"On Windows Server Systems, a domain controller (DC) is a server that responds to
security authentication requests (logging in, checking permissions, etc.) within the
Windows Server domain. A domain is a concept introduced in Windows NT whereby a
user may be granted access to a number of computer resources with the use of a single
user name and password combination”.
…that’s as per the Wikipedia.
Anyhow, we understand that switching away from your Windows desktops might be an undesirable activity for certain business users. The reasons could be anything from user habits to one-time close source client licenses already paid for, to dependence on certain software that only runs on close source operating system. However, why pay for close source server licenses just so you can have a domain controller or Active Directory support? Hardly any of the factors that force you to use close source as a client OS comes into effect here.
We have the experience of combing the features of server applications like Samba, OpenLDAP and Squid to build a fully Linux-based domain controller that even provides you features like Single Sign-on. What we mean by Single Sign-on is that our server will authenticate the client user only once while logging into the domain, and based on the user’s rights it will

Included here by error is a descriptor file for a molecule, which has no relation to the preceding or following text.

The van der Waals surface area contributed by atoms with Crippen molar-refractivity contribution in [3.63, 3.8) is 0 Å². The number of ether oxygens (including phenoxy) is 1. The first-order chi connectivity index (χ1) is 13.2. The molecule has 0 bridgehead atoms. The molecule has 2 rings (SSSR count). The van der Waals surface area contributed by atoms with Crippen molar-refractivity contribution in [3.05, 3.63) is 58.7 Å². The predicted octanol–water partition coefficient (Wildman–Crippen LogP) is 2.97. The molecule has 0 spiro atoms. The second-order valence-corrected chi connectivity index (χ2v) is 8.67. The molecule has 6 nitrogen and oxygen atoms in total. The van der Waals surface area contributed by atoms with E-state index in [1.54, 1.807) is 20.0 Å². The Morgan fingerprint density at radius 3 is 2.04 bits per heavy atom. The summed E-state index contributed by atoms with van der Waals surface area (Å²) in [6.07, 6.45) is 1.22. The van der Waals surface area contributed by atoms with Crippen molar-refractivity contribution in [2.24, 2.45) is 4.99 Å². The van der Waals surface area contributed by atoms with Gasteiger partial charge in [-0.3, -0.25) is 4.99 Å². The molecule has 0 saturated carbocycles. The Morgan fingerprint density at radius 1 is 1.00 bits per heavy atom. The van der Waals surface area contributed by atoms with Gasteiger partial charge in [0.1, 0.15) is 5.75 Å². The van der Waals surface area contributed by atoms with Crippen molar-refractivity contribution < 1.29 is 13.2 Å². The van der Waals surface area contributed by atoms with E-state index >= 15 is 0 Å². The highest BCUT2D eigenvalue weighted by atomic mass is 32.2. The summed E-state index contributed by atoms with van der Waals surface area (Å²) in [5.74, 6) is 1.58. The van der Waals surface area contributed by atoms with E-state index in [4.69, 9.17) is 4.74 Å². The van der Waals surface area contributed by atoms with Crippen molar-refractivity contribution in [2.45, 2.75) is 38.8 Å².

provide him access to the Internet through a proxy server.
Following is a step by step work-flow of how the system works:
1.Client user logs into the domain using the Linux-based Samba server.
2.Samba authenticates user with LDAP address book.
3.Based on LDAP rights, the user is provided access to respective authorized applications — viz., messaging, Internet, etc.
4.When a user wants to access Internet, he need not re-authenticate to your proxy server. Our Squid server automatically does it by mapping the user’s domain login credentials against the LDAP database and thus obtaining access rights.
Thereby giving the IT admin the ability to transparently and centrally control Internet access.